I don’t know if it has something to do with the coming eclipse or what, but...
Lindsey Graham is - all of a sudden - the most correct voice on health care!
The plan he described on Fox and Friends is better than ANYTHING Trump, Ryan or anyone else has proposed since the election.
He is suggesting we do what Freedom-lovers such as some folks here should favor 100%. Turn health-care dollars (block grants) back to the states and get the feds the hell out of the mix.
I don’t know if Graham is suggest this part too, but obviously I would also sunset the block grants in a couple years so the fed are not even involved in that part too.
Candidates should be REQUIRED to take an exam - the questions all pertaining to our CONSTITUTION (perhaps assembled by The Heritage Foundation) After completion, their scores should be magnified as they run for office. ALL congress critters both upper and lower houses should be required to take this same exam. It’s time they knew the LAWS OF THE LAND. These are the Laws and this is the Land.
I don’t trust Linda. Do you suppose it’s taqqiya? A cookbook?
“I dont trust Linda.”
But he claims Trump and the R guvs on in favor too.
Plus, look at it this way. If this constitutionally squishy guy is for it AND it is a freedom-oriented option, then we have a good chance of getting the votes for it.
Keep this in mind too... not sure how many people recall this but Paul Ryan originally rode into DC as the Donald Trump of entitlement reform. He wanted to turn ALL the awful fed entitlements (SS, Medicare, Medicaid) over to the states in the same manner - but he was quickly beaten down by the establishment and then became part of it himself. Anyway, I’m guessing he would still go for what is essentially his own line of thinking from a few terms ago.
Linda’s plan was discussed on Laura Ingraham today. Apparently, it does not address individual or employer mandates, or the taxes imposed by Obamacare. It is one possible part of what needs to be done, even if you are looking at minimal repeal.
It may not be as easy as presented, but it might be possible.
Rather than define a full-time employee for purposes of ACA shared responsibility provisions as 40 hours per week, I recommend 169 hours per week. (There are only 168 hours per week.)
Ill go a step further and suggest a constitutional amendment that enumerates not only your suggestion about candidates for government office, but lets broaden who has to take the test.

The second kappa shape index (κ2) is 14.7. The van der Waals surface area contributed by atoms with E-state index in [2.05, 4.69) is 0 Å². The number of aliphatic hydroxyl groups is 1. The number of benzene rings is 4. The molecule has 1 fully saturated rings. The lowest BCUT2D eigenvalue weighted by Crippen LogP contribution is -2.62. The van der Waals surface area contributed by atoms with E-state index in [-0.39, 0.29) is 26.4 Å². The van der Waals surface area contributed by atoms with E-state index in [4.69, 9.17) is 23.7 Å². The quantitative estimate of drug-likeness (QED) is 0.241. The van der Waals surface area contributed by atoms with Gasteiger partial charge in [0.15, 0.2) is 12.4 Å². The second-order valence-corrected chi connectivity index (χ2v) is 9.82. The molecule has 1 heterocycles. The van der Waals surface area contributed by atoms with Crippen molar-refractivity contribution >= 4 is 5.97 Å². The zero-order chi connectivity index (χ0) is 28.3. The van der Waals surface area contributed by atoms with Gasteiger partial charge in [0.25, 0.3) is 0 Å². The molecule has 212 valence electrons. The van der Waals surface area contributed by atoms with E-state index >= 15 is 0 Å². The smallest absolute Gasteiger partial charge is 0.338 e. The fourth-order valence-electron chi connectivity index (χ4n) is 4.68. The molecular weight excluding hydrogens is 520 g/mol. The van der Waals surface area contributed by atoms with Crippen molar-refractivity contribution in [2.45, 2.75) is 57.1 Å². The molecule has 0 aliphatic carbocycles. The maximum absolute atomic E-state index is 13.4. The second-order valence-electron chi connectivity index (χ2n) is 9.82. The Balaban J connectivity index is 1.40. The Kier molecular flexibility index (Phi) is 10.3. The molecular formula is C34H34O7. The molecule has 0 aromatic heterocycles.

All legal voters who want to continue to vote, and immigrants seeking citizenship, would be constitutionally required to pass a basic constitutional law test.
Such a test would stress not only the Founding States division of federal and state powers evidenced by the 10th Amendment, but also stress the federal governments constitutional Article I, Section 8-limited powers, including the Supreme Courts clarification of Congresss limited power to appropriate taxes.
In fact, the following excerpt should not only be amended to the Constitution as part of the voter qualification amendment, but also printed at the top of the IRS 1040 until patriots can work with state and federal lawmakers to abolish the 16th Amendment and the unconstitutional (imo) IRS. (The 17th Amendment can disappear too.)
"Congress is not empowered to tax for those purposes which are within the exclusive province of the States."Justice John Marshall, Gibbons v. Ogden, 1824.
And lets hold voters responsible for also knowing the following excerpt before they can continue to vote.
"From the accepted doctrine that the United States is a government of delegated powers, it follows that those not expressly granted, or reasonably to be implied from such as are conferred, are reserved to the states, or to the people. To forestall any suggestion to the contrary, the Tenth Amendment was adopted. The same proposition, otherwise stated, is that powers not granted are prohibited [emphasis added]. United States v. Butler, 1936.
The test would make it easier for patriots to work with attorneys to prosecute federal and state officials in all government branches who blatantly ignore the feds constitutionally limited powers and constitutionally enumerated rights.
Make full time 41 hours in that mandate
<>Congress was abdicating their authority to the Exec branch again.<>
Yes, and Scotus long ago found the assignment of Article I legislative powers to the exec to be Constitutional.
If allowed to continue, Congress and especially the Senate will render the once greatest lawmaking body ever, to the usefulness of an appendix.